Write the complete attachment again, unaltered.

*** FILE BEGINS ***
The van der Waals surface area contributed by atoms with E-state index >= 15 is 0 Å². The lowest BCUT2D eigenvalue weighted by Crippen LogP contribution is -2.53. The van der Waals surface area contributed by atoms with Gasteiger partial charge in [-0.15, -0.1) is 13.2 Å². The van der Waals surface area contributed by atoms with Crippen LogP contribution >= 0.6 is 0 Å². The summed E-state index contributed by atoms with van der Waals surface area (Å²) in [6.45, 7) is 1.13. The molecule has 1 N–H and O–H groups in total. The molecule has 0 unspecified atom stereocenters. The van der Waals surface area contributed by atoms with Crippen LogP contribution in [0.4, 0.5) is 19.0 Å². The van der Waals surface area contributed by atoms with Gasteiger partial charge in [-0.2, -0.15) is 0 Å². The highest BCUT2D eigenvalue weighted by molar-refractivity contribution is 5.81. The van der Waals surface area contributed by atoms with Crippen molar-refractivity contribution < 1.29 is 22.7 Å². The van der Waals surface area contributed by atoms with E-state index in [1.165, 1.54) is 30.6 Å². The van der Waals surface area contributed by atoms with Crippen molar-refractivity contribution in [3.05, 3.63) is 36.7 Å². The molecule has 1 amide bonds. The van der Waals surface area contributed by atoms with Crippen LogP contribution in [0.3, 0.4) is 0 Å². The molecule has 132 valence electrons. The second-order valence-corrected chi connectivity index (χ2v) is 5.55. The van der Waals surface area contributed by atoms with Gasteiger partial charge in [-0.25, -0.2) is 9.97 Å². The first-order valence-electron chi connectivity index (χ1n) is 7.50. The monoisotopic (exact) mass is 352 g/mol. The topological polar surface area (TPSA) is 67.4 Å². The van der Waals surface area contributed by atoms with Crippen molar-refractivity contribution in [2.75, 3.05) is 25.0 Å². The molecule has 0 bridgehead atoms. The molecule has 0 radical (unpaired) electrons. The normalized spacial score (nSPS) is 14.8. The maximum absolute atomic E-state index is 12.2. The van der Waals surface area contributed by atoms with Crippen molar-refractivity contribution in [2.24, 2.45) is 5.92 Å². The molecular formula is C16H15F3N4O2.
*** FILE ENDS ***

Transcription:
The van der Waals surface area contributed by atoms with E-state index >= 15 is 0 Å². The lowest BCUT2D eigenvalue weighted by Crippen LogP contribution is -2.53. The van der Waals surface area contributed by atoms with Gasteiger partial charge in [-0.15, -0.1) is 13.2 Å². The van der Waals surface area contributed by atoms with Crippen LogP contribution >= 0.6 is 0 Å². The summed E-state index contributed by atoms with van der Waals surface area (Å²) in [6.45, 7) is 1.13. The molecule has 1 N–H and O–H groups in total. The molecule has 0 unspecified atom stereocenters. The van der Waals surface area contributed by atoms with Crippen LogP contribution in [0.4, 0.5) is 19.0 Å². The van der Waals surface area contributed by atoms with Gasteiger partial charge in [-0.2, -0.15) is 0 Å². The highest BCUT2D eigenvalue weighted by molar-refractivity contribution is 5.81. The van der Waals surface area contributed by atoms with Crippen molar-refractivity contribution < 1.29 is 22.7 Å². The van der Waals surface area contributed by atoms with E-state index in [1.165, 1.54) is 30.6 Å². The van der Waals surface area contributed by atoms with Crippen molar-refractivity contribution in [3.05, 3.63) is 36.7 Å². The molecule has 1 amide bonds. The van der Waals surface area contributed by atoms with Crippen LogP contribution in [0.3, 0.4) is 0 Å². The molecule has 132 valence electrons. The second-order valence-corrected chi connectivity index (χ2v) is 5.55. The van der Waals surface area contributed by atoms with Gasteiger partial charge in [-0.25, -0.2) is 9.97 Å². The first-order valence-electron chi connectivity index (χ1n) is 7.50. The monoisotopic (exact) mass is 352 g/mol. The topological polar surface area (TPSA) is 67.4 Å². The van der Waals surface area contributed by atoms with Crippen molar-refractivity contribution in [2.75, 3.05) is 25.0 Å². The molecule has 0 bridgehead atoms. The molecule has 0 radical (unpaired) electrons. The normalized spacial score (nSPS) is 14.8. The maximum absolute atomic E-state index is 12.2. The van der Waals surface area contributed by atoms with Crippen molar-refractivity contribution in [2.24, 2.45) is 5.92 Å². The molecular formula is C16H15F3N4O2.